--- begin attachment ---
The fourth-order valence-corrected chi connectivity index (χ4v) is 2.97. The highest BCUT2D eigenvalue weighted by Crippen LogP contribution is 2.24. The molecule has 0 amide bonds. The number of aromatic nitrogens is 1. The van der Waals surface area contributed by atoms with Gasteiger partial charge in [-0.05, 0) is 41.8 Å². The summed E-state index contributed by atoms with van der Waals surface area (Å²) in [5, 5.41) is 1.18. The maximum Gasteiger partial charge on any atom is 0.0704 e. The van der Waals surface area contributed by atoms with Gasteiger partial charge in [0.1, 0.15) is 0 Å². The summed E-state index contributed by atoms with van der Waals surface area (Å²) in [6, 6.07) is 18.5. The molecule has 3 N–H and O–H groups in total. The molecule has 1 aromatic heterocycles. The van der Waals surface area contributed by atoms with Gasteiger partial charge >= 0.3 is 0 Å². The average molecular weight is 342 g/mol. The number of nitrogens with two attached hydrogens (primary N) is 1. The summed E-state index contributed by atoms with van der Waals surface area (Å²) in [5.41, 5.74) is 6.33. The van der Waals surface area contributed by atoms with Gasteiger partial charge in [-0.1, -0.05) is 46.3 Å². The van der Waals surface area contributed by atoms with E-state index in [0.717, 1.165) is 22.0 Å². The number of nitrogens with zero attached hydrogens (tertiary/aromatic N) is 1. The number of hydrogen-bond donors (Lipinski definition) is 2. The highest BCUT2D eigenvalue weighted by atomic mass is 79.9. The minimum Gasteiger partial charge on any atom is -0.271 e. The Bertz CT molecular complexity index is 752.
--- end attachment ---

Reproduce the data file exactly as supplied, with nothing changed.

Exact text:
The fourth-order valence-corrected chi connectivity index (χ4v) is 2.97. The highest BCUT2D eigenvalue weighted by Crippen LogP contribution is 2.24. The molecule has 0 amide bonds. The number of aromatic nitrogens is 1. The van der Waals surface area contributed by atoms with Gasteiger partial charge in [-0.05, 0) is 41.8 Å². The summed E-state index contributed by atoms with van der Waals surface area (Å²) in [5, 5.41) is 1.18. The maximum Gasteiger partial charge on any atom is 0.0704 e. The van der Waals surface area contributed by atoms with Gasteiger partial charge in [0.1, 0.15) is 0 Å². The summed E-state index contributed by atoms with van der Waals surface area (Å²) in [6, 6.07) is 18.5. The molecule has 3 N–H and O–H groups in total. The molecule has 1 aromatic heterocycles. The van der Waals surface area contributed by atoms with Gasteiger partial charge >= 0.3 is 0 Å². The average molecular weight is 342 g/mol. The number of nitrogens with two attached hydrogens (primary N) is 1. The summed E-state index contributed by atoms with van der Waals surface area (Å²) in [5.41, 5.74) is 6.33. The van der Waals surface area contributed by atoms with Gasteiger partial charge in [-0.1, -0.05) is 46.3 Å². The van der Waals surface area contributed by atoms with E-state index in [0.717, 1.165) is 22.0 Å². The number of nitrogens with zero attached hydrogens (tertiary/aromatic N) is 1. The number of hydrogen-bond donors (Lipinski definition) is 2. The highest BCUT2D eigenvalue weighted by atomic mass is 79.9. The minimum Gasteiger partial charge on any atom is -0.271 e. The Bertz CT molecular complexity index is 752.